Date of this Version
The Prairie Naturalist 44(1):3–9; 2012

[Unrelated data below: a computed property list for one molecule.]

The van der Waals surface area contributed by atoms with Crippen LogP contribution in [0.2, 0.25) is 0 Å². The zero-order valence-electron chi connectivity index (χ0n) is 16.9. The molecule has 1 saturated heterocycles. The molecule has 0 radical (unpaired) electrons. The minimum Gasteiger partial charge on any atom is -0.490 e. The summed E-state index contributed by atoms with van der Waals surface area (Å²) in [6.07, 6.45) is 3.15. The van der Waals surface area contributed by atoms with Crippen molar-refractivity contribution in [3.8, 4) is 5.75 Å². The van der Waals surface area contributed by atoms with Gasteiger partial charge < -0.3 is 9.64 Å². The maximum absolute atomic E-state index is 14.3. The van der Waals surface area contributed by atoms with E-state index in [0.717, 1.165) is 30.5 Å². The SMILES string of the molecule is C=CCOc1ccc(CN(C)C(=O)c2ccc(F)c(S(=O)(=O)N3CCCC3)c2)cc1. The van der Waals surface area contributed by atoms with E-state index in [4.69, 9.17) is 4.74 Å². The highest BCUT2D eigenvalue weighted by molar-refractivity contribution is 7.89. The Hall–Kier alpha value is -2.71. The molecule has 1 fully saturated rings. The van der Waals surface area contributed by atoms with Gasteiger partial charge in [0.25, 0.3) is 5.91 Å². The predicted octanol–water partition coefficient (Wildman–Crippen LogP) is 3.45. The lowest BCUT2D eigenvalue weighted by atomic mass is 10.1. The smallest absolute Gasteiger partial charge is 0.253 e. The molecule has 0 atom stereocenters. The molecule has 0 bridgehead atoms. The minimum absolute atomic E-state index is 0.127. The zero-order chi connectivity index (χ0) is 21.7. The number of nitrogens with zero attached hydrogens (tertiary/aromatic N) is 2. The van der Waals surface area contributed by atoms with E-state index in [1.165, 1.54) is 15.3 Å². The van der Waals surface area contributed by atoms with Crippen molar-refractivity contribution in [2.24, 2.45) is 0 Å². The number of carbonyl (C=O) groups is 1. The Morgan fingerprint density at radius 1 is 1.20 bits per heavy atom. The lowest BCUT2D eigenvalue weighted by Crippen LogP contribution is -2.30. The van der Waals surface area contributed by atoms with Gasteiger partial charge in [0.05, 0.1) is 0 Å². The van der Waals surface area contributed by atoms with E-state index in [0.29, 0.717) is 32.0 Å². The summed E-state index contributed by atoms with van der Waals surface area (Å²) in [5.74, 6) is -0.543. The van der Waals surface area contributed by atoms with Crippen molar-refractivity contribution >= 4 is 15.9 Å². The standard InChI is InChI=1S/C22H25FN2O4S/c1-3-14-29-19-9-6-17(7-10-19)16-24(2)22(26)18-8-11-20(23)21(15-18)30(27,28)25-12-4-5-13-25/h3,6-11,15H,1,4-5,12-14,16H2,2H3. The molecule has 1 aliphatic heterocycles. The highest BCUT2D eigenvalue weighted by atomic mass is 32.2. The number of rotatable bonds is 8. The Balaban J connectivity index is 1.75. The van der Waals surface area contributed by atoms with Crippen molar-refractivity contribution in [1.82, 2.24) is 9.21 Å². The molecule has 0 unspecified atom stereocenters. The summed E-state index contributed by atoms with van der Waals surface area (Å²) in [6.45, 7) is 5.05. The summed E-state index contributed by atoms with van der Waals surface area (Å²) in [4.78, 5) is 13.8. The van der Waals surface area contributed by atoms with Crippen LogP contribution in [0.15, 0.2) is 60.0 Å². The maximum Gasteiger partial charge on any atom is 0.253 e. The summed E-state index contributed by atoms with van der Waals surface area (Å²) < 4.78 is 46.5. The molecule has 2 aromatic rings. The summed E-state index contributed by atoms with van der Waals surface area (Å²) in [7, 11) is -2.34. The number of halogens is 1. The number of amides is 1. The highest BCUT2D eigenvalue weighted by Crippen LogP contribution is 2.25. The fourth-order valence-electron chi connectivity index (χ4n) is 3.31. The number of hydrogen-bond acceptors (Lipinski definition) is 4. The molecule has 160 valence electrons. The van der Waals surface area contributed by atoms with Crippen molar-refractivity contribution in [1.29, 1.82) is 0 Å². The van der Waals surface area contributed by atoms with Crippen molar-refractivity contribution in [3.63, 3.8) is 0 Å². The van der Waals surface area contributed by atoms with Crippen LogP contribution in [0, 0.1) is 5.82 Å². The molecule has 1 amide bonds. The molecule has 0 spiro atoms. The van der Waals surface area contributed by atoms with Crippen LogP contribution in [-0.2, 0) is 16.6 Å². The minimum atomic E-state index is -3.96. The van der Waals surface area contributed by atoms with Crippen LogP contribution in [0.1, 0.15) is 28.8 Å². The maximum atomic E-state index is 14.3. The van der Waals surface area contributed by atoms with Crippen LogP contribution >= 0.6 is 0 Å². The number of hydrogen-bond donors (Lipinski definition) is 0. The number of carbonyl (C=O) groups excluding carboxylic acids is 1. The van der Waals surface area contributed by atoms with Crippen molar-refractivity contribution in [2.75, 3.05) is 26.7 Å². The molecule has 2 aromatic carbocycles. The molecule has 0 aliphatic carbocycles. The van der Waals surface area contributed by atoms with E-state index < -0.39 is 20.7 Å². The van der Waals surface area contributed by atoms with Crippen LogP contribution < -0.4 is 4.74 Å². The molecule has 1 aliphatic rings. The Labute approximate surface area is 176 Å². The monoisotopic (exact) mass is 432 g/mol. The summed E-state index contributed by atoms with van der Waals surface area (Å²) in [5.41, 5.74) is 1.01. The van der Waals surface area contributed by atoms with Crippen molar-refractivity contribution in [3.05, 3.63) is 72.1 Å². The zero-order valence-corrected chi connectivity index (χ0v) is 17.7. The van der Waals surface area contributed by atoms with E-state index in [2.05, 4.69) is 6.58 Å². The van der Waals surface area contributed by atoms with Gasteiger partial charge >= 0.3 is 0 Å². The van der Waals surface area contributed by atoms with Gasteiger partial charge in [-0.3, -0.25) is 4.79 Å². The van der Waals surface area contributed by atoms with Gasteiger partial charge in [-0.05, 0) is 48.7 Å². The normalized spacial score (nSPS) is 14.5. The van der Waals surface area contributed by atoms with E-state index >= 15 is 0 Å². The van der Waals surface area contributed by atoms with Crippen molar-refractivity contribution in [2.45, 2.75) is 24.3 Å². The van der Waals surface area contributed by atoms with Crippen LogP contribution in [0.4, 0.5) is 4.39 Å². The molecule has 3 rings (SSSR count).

The presence of food close to nesting habitat is essential for piping plover (Charadrius melodus) reproductive output. Since 2004, the U.S. Army Corps of Engineers has been engineering artificial nesting and brood-rearing habitat for piping plovers on the Missouri River. We compared arthropod abundance indices from artificial and natural sandbars as part of an evaluation of foraging habitat. The artificial sandbars had fewer and different arthropods than natural sandbars. The arthropod indices, however, need to be considered in light of total area of foraging habitat. Although there were fewer arthropods on artificial sandbars, the abundance of foraging habitat and relatively low plover densities after construction may have alleviated pressures associated with a more limited food supply. The amount of foraging habitat on artificial sandbars decreased with time while the number of arthropods remained stable, suggesting that food could become an issue on older artificial sandbars, particularly with higher nesting densities. Our results suggest that if artificial sandbars are used, care should be taken to ensure that ample foraging habitat is created.